Federal aid doesn't go far in solving Valley's foreclosure crisis

A foreclosure sign is shown through a front gate of a home in Oakland, Calif.
A foreclosure sign is shown through a front gate of a home in Oakland, Calif. Paul Sakuma / AP

In California's San Joaquin Valley, lawmakers and homeowners still feel left out of the Obama administration's billion-dollar bids to ease the nation's foreclosure crisis.

The latest homeowner assistance program, unveiled with great fanfare, will spread $3 billion nationwide. But while California can expect at least $476 million of the total, the Valley's share remains both ambiguous and a source of heartburn.

"I would call it a drop in the bucket, but it's probably less than that," said Rep. Dennis Cardoza, D-Merced.

Cardoza represents three cities — Stockton, Modesto and Merced — whose foreclosure rates consistently rank among the nation's highest. Add in Fresno and some smaller communities like Los Banos, and the greater San Joaquin Valley earns its title as Ground Zero for the housing bubble's violent bursting.

To help, Congress and the administration have opened up Uncle Sam's checkbook.

Most recently, the Treasury Department announced it will provide $2 billion nationwide for unemployed homeowners who need assistance paying their mortgage. The Department of Housing and Urban Development will provide an additional $1 billion in zero-interest loans for homeowners behind on their mortgage payments.

The latest programs succeed others whose focus and efficacy skeptics question.

"Doing this is better than nothing," Cardoza said, "but I have not been impressed by the way HUD manages their programs. Their track record has not been impressive."

A recurring complaint is that the San Joaquin Valley simply isn't getting its share.

Last year, the Neighborhood Stabilization Program provided $17 million to Fresno and Fresno County and $16 million to Modesto and Stanislaus County for the purchase of foreclosed, abandoned homes. Merced, despite its comparably serious foreclosure problem, was not deemed eligible for one of the initial grants; eventually, Merced and Merced County received $5 million distributed by the state.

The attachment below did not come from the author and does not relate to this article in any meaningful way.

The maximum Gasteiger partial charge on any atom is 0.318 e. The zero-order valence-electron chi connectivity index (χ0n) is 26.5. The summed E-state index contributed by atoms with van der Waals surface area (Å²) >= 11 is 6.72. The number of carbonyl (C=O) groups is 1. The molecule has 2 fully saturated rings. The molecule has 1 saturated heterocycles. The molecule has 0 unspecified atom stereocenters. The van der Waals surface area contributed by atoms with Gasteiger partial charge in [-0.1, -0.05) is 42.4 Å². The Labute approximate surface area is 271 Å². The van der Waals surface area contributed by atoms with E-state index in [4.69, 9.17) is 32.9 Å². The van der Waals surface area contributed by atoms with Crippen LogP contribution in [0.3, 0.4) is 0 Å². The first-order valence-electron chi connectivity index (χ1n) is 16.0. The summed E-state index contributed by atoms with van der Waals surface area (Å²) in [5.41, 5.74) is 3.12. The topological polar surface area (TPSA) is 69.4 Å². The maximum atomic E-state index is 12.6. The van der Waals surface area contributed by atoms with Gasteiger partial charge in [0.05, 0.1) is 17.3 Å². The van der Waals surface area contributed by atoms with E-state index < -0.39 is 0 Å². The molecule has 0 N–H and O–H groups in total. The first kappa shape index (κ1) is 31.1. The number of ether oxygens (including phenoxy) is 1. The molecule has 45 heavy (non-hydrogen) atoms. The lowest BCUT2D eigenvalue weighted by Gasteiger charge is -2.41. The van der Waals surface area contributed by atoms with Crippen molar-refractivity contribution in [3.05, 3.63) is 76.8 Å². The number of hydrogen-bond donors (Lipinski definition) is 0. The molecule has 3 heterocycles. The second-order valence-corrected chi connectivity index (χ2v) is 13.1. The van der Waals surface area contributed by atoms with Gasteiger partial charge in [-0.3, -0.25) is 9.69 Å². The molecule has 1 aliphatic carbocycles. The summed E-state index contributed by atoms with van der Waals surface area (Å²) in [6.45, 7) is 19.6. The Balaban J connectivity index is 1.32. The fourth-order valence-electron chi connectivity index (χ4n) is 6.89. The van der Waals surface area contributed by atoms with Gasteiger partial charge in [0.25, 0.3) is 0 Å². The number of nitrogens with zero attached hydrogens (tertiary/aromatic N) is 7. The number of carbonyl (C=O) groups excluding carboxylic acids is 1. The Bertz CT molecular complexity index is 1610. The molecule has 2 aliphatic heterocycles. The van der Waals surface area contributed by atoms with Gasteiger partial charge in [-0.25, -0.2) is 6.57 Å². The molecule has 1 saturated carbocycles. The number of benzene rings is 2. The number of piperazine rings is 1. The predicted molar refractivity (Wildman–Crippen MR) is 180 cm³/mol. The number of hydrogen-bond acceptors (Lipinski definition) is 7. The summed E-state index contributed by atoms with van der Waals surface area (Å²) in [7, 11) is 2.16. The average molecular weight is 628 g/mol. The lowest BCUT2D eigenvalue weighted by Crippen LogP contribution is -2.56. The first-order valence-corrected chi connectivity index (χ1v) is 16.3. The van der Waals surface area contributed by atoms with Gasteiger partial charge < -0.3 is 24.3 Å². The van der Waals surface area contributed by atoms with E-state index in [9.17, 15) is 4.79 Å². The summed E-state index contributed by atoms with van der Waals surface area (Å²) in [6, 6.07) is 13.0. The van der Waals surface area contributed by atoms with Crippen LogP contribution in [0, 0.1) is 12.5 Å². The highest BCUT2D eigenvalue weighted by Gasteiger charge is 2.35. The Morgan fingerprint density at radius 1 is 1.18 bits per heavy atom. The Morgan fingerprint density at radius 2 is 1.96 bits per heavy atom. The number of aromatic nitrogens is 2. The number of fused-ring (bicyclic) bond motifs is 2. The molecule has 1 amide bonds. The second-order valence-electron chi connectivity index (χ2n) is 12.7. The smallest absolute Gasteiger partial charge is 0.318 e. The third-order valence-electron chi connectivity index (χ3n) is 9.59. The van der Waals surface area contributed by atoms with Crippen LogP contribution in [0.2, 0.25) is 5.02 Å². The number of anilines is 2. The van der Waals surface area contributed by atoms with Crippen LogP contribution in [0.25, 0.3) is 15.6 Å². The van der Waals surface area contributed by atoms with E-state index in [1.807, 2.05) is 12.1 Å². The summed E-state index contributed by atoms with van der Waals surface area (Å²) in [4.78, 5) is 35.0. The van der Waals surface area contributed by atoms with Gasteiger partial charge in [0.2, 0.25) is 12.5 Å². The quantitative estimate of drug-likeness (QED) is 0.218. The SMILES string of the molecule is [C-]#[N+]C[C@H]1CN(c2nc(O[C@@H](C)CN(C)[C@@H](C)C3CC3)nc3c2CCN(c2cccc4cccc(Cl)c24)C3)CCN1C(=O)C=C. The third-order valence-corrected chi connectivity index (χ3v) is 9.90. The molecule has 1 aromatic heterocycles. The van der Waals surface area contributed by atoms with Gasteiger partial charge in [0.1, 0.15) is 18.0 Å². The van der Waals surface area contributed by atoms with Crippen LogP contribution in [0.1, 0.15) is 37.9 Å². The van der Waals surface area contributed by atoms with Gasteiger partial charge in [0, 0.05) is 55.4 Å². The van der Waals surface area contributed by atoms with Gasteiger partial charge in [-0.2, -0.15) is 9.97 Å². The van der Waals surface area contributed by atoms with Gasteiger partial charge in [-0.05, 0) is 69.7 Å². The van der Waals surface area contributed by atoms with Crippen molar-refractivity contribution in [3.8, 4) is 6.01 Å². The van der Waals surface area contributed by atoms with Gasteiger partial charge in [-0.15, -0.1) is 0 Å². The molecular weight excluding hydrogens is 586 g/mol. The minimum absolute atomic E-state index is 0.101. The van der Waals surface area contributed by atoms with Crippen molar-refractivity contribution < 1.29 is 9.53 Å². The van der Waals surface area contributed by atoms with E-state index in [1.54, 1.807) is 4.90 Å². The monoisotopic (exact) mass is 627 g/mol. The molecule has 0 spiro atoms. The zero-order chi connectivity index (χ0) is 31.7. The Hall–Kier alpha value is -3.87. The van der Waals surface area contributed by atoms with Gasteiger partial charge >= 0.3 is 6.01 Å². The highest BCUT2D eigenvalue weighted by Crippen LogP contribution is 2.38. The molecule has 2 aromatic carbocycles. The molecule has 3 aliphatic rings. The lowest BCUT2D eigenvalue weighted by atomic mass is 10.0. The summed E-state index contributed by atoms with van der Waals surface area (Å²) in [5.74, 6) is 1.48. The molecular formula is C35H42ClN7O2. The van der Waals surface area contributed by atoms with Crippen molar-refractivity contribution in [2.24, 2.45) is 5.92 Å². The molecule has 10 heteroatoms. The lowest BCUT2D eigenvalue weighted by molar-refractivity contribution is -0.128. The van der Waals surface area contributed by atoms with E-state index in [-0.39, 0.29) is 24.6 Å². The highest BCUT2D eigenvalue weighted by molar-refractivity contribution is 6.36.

No one yet knows exactly how the new assistance funds will be divvied up among local communities.

The new $1 billion HUD program will provide loans of up to $50,000 for homeowners who are at least three months delinquent in their mortgage payments. Officials announced Aug. 11 that the loans will assist those in "hard hit" areas, but they haven't yet defined "hard hit" nor decided specifically where the money will go.

"We're still determining how to target those funds," HUD spokesman Brian Sullivan said Thursday, adding that "we don't want to raise expectations about where those funds will be (spent.)"

The $2 billion Treasury program announced Aug. 11 expands an existing "Hardest Hit Fund." This will include $476 million for the California Housing Finance Agency, which has designed several mortgage assistance programs that can provide up to $50,000 for low- and moderate-income households.

The California assistance could range from mortgage payment subsidies to paying off delinquent loans. State officials, though, caution that the final programs won't be ready until Nov. 1.

Fresno's Martha Lucey, who runs ClearPoint Credit Counseling Solutions, said she hopes these newest offerings prove more effective than their predecessors.

"We have not seen the success needle move," said Lucey, whose agency helps troubled homeowners throughout the Northern San Joaquin Valley.

While Lucey acknowledged "a few thousand dollars can help a household stop a foreclosure," she stressed that any government aid will only prove temporary so long as homeowners are unemployed.

'It's all about jobs," Lucey said.

Atwater homeowner Renee Jones said she has been frustrated by federal mortgage assistance programs.

"The Making Home Affordable website is absolutely useless," said Jones, who struggles to afford her 53-year-old Atwater home. "Most of the programs there I don't qualify for."

Jones recently convinced her lender to modify her mortgage. But while that deal lowered her interest rate, it didn't reduce what she owes and it added past-due payments to her total debt.

Jones now owes $227,000 for her home, which Merced County's assessor says is worth about $70,000. She wonders why she shouldn't just default and move on.

"It's going to be 10 to 15 years before I have one cent in equity," Jones lamented. "To me it doesn't make sense to keep feeding and watering a dead horse."

Such "strategic defaults" are starting to proliferate in the Valley, Cardoza said. They are adding to the already complicated problem, which is difficult to measure.

Cardoza estimated nearly 30 percent of homeowners in his congressional district have lost their homes because they were foreclosed on, forced into "short sales" or voluntarily vacated in lieu of foreclosure.

Recently released Stanislaus County statistics show about 21,000 homes have been foreclosed since 2006, which is 12 percent to 15 percent of all homes, depending which housing unit estimates are used.

Cardoza estimates his staff still receives about 10 calls a week from people seeking mortgage help. Some of them are sobbing, but the congressman said his staff can't offer too much optimism about potential federal aid.

"We were giving people false hope," Cardoza said.